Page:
The other example of care doesn't need to be such an extreme situation around domestic violence, it could be simply that you've got some male and female staff, who really need some more space, and time and also the flexibility because they have children. Now these children might be young children, they might be teenagers, they might have aging parents, but they've got some family responsibility, which means that it becomes really difficult for them to be able to be consistently there all the time just in case that kid or that parent is sick, and how do we actually show some of that caring? And again, that conversation isn't about I'll do whatever you need, so that you can stay in the business for a really good performance. It's about being able to say, look, I do have a business to run. I do know, for example, that you have young children, let's talk about what would work, what would work for you what would work for me, let's talk about how that roster would work. Perhaps there's a half a day or a day that you can work from home, depending on the type of business. For some of you, your people will be all remote in terms of being able to do that. But just having that empathy, not sympathy. I'm a big believer that sympathy is kind of feeling sorry for people empathy is having and putting yourself in their shoes, and actually having some space in there to be able to say, well, what can I change? What can I actually make a difference to? And how can I show that little bit more level of care and understanding, even if I don't have the solutions to be able to say that, and sometimes I would say to my staff that I don't have a solution for that. You know, I remember one of my staff saying expanding I love working here, but I also want to get some more experience and that experience we can offer in our business that was not our core business. So, I couldn't really help her in the area that she wanted to get more experience. And, and I said but I love the fact that you want to expand, and grow is the answer one or the other, could it be, working for us as well as working for the other business part time or independent a part time role. She's said Shivani, I've never thought of that. That would be a fantastic solution. Like if I could do between two and three days for you while I'm learning the other. And that'll take me 12 or 18 months to really learn that. But just so you know, I don't want to let you down. But in that 12 or 18 months’ time I will be switching over.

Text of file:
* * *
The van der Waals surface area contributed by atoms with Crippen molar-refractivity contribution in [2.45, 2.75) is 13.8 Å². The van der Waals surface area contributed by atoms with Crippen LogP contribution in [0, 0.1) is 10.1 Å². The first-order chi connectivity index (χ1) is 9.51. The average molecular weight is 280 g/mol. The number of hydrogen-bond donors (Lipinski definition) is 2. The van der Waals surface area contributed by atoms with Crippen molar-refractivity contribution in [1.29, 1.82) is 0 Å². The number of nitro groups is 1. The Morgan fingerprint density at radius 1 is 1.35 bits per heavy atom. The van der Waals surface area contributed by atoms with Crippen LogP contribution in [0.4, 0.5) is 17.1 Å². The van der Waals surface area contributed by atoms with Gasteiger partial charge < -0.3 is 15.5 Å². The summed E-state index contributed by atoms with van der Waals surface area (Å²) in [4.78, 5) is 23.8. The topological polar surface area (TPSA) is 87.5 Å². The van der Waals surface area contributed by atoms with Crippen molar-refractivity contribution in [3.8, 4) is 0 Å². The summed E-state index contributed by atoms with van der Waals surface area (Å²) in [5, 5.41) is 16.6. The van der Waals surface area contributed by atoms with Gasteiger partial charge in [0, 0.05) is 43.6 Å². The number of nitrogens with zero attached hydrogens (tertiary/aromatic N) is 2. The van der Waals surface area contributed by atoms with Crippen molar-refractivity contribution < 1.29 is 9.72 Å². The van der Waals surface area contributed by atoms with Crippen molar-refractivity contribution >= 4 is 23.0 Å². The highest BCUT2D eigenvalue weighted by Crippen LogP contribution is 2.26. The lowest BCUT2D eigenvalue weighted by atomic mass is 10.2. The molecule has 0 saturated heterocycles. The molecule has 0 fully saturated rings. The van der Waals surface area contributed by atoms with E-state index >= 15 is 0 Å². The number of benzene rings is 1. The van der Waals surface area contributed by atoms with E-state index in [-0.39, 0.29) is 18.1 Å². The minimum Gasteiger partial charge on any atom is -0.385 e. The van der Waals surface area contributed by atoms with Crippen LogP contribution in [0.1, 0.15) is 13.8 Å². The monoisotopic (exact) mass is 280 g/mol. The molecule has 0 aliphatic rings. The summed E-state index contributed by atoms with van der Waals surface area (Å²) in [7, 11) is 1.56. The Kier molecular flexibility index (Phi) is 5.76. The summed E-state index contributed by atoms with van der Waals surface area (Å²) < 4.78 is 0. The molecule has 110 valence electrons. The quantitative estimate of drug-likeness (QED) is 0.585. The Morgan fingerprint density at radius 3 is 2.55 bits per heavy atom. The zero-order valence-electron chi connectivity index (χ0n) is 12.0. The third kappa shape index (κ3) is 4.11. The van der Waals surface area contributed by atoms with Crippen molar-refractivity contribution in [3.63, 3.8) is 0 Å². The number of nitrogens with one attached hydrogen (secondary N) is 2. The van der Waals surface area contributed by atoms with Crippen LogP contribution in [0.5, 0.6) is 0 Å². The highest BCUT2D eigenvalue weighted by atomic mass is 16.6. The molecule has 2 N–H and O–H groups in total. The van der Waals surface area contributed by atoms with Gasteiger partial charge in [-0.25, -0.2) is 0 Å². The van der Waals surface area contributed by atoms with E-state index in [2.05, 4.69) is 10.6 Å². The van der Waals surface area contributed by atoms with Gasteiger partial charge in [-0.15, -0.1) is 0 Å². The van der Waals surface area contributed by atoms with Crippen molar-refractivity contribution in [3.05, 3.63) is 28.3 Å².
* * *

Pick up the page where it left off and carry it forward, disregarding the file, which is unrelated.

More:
I was so happy to make that decision and show that I cared and I cared about her learning and I cared about where her career trajectory was and where she wanted to be over the next two to five years, she eventually wanted to be able to run her own wellness business. And I said that's fantastic. That's a great goal. So again, as business owners, rather than look at that, as competitor, you're going to this other thing, then why not. And she was able to stay with me for another 18 months, as a result of that showing that care, having that conversation and working out what you can do.

So, the question for you as a business owner is, how many staff do you have? How well is your retention then, if you have lost a lot of people, and that's simply just looking at how many people might have left? So, if you've got a team of five, and you've had one person that you've replaced? Well, that's one over five and your turnover speed 20%. But if you've had team of 50, and you've had 20 people, well, then that's you know, 40% turnover. So, it's really important to look at your turnover and start to say, what are some of the practices? What are some of the secrets that I can learn in terms of being able to retain that, and especially for those key people that need some more care that needs some more empathy that need a different solution. How can I help find that solution? And how can I create some strategies and policies that allow for those people to be able to still be in my business? See and be able to learn from them and get them to be able to perform that.

Thanks for listening, I hope you got some good idea in terms of how to retain your best people and how to show that little bit more care and empathy towards people that may be having extra challenges.